In between concert and nightclub appearances, Carroll appeared in such film dramas as 1967’s “Hurry Sundown” and “The Split,” made the following year. Then in 1968 she starred in the series “Julia,” a first for an African American actress, following in the footsteps of Bill Cosby a few short years earlier in “I Spy.” Premiering at the height of the civil rights struggle, “Julia,” with its decidedly apolitical, middle class heroine, was attacked by militants for being too lenient to the white community. But Carroll persevered, and the series proved popular in its three-season run, opening doors to other series led by African Americans.
The 1974 feature “Claudine,” which co-starred James Earl Jones, was another rarity, a role for a strong, independent African American woman with deep roots in family. Her work brought Carroll an Oscar nomination as best actress.
Several TV movies followed over the next decade including “Death Scream,” “I Know Why the Caged Bird Sings,” “Sister, Sister,” “Murder in Black and White,” “From the Dead of Night” and miniseries “Roots: The Next Generation.”
Carroll returned to series television in the mid-’80s for “Dynasty,” where she stepped out of her nice-girl persona to portray the scheming, deceitful Dominique Deveraux.
She returned to the bigscreen in 1991 for an appearance in musical film “The Five Heartbeats” and again in 1997 for the well-regarded drama “Eve’s Bayou.”
Carroll also occupied herself with theater projects including “Agnes of God” on Broadway in 1982 and “Same Time, Next Year” in Los Angeles; she starred as Norma Desmond in the Toronto production of Andrew Lloyd Webber’s “Sunset Boulevard” in 1995.
Notable telepics later in her career included “Having Our Say: The Delany Sisters’ First 100 Years,” alongside Ruby Dee, and “Sally Hemings: An American Scandal.”
Carroll recurred on series including “A Different World” (drawing an Emmy nomination in 1989), “Lonesome Dove: The Series,” “Grey’s Anatomy” (picking up another Emmy nom in 2008), “Diary of a Single Mom” and on USA’s “White Collar” as June Ellington.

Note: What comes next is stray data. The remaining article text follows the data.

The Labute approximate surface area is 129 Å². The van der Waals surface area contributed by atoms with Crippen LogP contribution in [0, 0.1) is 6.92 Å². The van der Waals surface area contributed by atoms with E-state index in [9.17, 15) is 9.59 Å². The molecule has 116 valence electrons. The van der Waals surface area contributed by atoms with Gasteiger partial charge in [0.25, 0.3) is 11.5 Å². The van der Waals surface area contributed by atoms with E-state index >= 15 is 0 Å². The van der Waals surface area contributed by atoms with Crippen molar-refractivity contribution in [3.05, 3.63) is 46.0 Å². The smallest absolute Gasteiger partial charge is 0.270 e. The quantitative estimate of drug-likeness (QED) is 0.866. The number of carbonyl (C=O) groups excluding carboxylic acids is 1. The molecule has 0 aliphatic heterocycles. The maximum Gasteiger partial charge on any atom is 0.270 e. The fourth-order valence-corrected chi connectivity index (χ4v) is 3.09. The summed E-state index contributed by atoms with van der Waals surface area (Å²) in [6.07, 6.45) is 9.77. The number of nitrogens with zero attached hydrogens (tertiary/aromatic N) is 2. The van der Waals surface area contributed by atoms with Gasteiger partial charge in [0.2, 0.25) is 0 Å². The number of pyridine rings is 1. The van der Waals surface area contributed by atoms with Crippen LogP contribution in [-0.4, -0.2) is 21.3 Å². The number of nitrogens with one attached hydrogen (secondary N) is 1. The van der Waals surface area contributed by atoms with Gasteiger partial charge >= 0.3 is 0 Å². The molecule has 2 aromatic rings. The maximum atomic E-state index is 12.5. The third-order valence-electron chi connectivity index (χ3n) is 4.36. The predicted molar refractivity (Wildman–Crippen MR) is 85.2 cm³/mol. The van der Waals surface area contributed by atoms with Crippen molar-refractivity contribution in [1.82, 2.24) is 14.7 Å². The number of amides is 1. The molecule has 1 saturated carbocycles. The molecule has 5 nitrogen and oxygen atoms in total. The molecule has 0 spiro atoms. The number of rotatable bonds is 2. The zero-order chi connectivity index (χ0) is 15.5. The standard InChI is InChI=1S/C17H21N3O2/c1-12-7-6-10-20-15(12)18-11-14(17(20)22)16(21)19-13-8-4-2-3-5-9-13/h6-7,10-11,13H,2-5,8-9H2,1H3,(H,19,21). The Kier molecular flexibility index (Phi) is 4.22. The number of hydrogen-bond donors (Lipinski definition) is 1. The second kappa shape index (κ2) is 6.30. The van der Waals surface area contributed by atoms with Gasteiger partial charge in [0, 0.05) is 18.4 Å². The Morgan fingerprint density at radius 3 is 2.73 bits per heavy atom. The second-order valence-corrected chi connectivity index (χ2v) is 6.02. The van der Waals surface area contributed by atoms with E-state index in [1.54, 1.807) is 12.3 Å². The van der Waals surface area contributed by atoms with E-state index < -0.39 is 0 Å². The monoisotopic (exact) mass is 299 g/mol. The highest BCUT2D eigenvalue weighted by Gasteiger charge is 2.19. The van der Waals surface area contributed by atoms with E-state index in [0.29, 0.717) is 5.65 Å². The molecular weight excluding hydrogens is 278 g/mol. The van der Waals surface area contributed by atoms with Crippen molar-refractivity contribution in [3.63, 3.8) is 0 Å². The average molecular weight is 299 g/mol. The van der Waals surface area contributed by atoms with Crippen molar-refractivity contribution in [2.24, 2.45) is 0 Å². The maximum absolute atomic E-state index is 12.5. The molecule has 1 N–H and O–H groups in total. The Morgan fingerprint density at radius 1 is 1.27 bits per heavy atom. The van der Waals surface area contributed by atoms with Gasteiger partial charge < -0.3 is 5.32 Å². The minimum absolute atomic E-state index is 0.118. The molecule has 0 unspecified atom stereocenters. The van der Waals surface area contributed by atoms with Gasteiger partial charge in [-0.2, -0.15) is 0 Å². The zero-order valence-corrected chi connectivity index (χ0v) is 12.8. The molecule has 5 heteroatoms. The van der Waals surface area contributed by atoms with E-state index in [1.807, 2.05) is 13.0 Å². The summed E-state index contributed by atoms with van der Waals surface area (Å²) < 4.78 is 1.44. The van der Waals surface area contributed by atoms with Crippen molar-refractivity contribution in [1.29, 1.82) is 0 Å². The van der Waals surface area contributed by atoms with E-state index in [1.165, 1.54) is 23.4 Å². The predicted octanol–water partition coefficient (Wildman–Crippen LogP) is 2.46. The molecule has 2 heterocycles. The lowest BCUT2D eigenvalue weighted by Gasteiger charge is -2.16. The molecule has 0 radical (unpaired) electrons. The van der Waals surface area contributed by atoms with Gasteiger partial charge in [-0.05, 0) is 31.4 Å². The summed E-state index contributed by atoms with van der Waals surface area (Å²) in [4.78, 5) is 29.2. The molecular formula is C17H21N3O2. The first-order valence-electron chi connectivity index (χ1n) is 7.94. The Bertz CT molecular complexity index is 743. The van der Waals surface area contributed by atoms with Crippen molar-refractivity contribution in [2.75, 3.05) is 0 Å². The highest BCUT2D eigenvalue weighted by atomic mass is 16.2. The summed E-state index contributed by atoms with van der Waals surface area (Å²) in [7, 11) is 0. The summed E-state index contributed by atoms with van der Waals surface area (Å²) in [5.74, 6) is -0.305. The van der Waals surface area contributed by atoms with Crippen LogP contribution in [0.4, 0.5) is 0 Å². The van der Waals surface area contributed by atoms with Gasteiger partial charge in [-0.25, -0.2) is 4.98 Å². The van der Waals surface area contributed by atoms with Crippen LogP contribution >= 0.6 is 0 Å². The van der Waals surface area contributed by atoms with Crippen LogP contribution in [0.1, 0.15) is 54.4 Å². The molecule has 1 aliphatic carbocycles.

Carroll made her first New York nightclub appearance in 40 years with the 2006 offering “The Life and Times of Diahann Carroll,” drawing an ecstatic review from the New York Times: “An astonishingly youthful and glamorous 70-year-old grandmother, she presents herself as a down-to-earth realist about the joys and rigors of show business. … Her air of casually worn grandeur only enhances the unpretentious honesty of her recollections.”
In 2010 she appeared, along with a number of other notable women, in the breast cancer documentary “1 a Minute.”
She appeared in the Tina Gordon Chism-helmed film “Peeples” in 2013.
Carol Diahann Johnson hailed from the Bronx and attended the High School of Music & Art in Manhattan, where she also began modeling for African American publications. She enrolled at NYU to study sociology, but after winning recognition on the TV talent show “Chance of a Lifetime,” she left school and was booked by Lou Walters (father of Barbara Walters) into the Latin Quarter nightclub for a one-week engagement. The run was expanded to four weeks and succeeded by other nightclub appearances. Then she made her Broadway and bigscreen debuts.
In 1986, Carroll released her frank autobiography “Diahann,” which detailed the triumphs of her professional life and some of the torments of her personal life.
Carroll was married four times, to talent manager and music producer Monte Kay, retailer Fred Glusman, editor Robert DeLeon and singer Vic Damone. Survivors include a daughter, Suzanne Kay, a journalist and screenwriter, and two grandchildren, August and Sydney.